• Limit the Use of My Sensitive Personal Information’: Requirement to provide a link on the business’ internet homepage (akin to the ‘Do Not Sell My Personal Information’ link) that enables a consumer to limit the use or disclosure of a consumer’s sensitive personal information.
  • New notice requirements: Expands notice requirements to include additional information regarding the sharing of personal information, processing of sensitive personal information, and retention of all categories personal information, among others.
  • Expanded private right of action: Expands the private right of action to breaches of email and password/security question that would allow access to the account.
  • Automatic fine for violations involving the personal information of minors. Introduces an automatic $7,500 fine for violations involving the personal information of minors.
  • New cybersecurity audit and risk assessment requirements. Introduces a new annual cybersecurity audit requirement, as well as periodic risk assessment requirement for businesses whose processing presents a significant risk to consumer privacy and security.
  • Enforcement. Creates the California Privacy Protection Agency and eliminates the 30-day cure period for CCPA violations.

If you have any questions about this or any other privacy or data security law development, please do not hesitate to reach out to Brian HengesbaughMichael Egan, or Harry Valetk.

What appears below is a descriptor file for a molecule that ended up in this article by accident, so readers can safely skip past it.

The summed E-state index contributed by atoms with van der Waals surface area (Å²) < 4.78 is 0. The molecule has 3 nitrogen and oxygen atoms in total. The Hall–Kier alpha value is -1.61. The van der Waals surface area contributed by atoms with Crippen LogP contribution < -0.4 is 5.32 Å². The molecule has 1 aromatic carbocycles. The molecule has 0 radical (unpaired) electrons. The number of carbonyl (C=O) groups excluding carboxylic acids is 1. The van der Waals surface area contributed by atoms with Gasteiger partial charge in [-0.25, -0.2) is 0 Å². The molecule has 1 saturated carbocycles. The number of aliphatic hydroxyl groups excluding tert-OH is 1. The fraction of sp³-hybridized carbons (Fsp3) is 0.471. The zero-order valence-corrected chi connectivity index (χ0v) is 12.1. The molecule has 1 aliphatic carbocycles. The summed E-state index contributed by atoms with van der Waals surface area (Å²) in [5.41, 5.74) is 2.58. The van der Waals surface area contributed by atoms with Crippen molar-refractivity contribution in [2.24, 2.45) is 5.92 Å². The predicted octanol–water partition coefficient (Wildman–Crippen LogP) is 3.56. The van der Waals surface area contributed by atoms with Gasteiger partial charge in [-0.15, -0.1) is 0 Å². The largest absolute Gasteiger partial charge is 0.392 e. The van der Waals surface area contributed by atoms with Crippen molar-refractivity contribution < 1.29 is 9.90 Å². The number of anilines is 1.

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Brian provides advice on global data privacy, data protection, cybersecurity, digital media, direct marketing information management, and other legal and regulatory issues. He is Chair of Baker McKenzie's Global Data Privacy and Security group.

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Michael advises clients across various industries, including global online businesses, pharmaceutical companies, healthcare providers, manufacturers, financial institutions, sourcing providers, retail companies, and other organizations regarding the legal aspects of global privacy and data protection, data security, information technology, and related restrictions on data collection and transfer.

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Harry is a partner based in New York. He advises global organizations on privacy and data security compliance requirements. His practice is focused on delivering commercially practical advice on designing security, privacy, and technologically compliant solutions.

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Cristina focuses her practice on regulatory and transactional issues in global privacy and data protection, including data security, data breach notification, global privacy, website privacy policies, behavioral advertising, cross-border data transfers, and comprehensive compliance programs.

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Lothar has been helping companies in Silicon Valley and around the world take products, business models, intellectual property and contracts global for nearly 20 years. He advises on data privacy law compliance, information technology commercialization, interactive entertainment, media, copyrights, open source licensing, electronic commerce, technology transactions, sourcing and international distribution at Baker McKenzie in San Francisco & Palo Alto.

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Helen practices international commercial law with a focus on assisting and advising technology companies with cross-border transactions, drafting and negotiating commercial agreements, and advising on global data privacy law compliance. Helena also advises software developers, e-commerce companies, and global mobile and web gaming developers on regulatory restrictions, intellectual property, contracting and data privacy.